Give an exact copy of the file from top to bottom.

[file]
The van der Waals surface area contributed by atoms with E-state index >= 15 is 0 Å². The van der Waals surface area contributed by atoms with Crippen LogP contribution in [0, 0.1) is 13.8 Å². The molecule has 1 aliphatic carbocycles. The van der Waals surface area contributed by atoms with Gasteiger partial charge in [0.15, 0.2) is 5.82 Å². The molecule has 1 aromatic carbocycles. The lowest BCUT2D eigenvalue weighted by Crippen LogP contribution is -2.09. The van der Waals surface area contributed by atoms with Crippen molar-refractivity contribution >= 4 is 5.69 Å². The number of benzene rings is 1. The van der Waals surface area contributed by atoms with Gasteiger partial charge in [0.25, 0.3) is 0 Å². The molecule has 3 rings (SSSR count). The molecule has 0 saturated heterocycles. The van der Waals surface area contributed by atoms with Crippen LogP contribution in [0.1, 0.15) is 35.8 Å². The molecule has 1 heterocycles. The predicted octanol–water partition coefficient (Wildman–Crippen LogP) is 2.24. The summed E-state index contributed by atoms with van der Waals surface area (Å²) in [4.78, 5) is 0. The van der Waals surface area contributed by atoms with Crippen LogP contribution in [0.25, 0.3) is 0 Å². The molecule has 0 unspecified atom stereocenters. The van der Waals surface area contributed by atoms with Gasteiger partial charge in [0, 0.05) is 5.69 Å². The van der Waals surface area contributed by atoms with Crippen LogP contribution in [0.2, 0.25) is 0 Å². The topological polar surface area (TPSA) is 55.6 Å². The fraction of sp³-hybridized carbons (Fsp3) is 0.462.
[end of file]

The van der Waals surface area contributed by atoms with E-state index >= 15 is 0 Å². The van der Waals surface area contributed by atoms with Crippen LogP contribution in [0, 0.1) is 13.8 Å². The molecule has 1 aliphatic carbocycles. The van der Waals surface area contributed by atoms with Gasteiger partial charge in [0.15, 0.2) is 5.82 Å². The molecule has 1 aromatic carbocycles. The lowest BCUT2D eigenvalue weighted by Crippen LogP contribution is -2.09. The van der Waals surface area contributed by atoms with Crippen molar-refractivity contribution >= 4 is 5.69 Å². The number of benzene rings is 1. The van der Waals surface area contributed by atoms with Gasteiger partial charge in [0.25, 0.3) is 0 Å². The molecule has 3 rings (SSSR count). The molecule has 0 saturated heterocycles. The van der Waals surface area contributed by atoms with Crippen LogP contribution in [0.1, 0.15) is 35.8 Å². The molecule has 1 heterocycles. The predicted octanol–water partition coefficient (Wildman–Crippen LogP) is 2.24. The summed E-state index contributed by atoms with van der Waals surface area (Å²) in [4.78, 5) is 0. The van der Waals surface area contributed by atoms with Crippen LogP contribution in [0.25, 0.3) is 0 Å². The molecule has 0 unspecified atom stereocenters. The van der Waals surface area contributed by atoms with Gasteiger partial charge in [0, 0.05) is 5.69 Å². The van der Waals surface area contributed by atoms with Crippen LogP contribution in [0.2, 0.25) is 0 Å². The topological polar surface area (TPSA) is 55.6 Å². The fraction of sp³-hybridized carbons (Fsp3) is 0.462.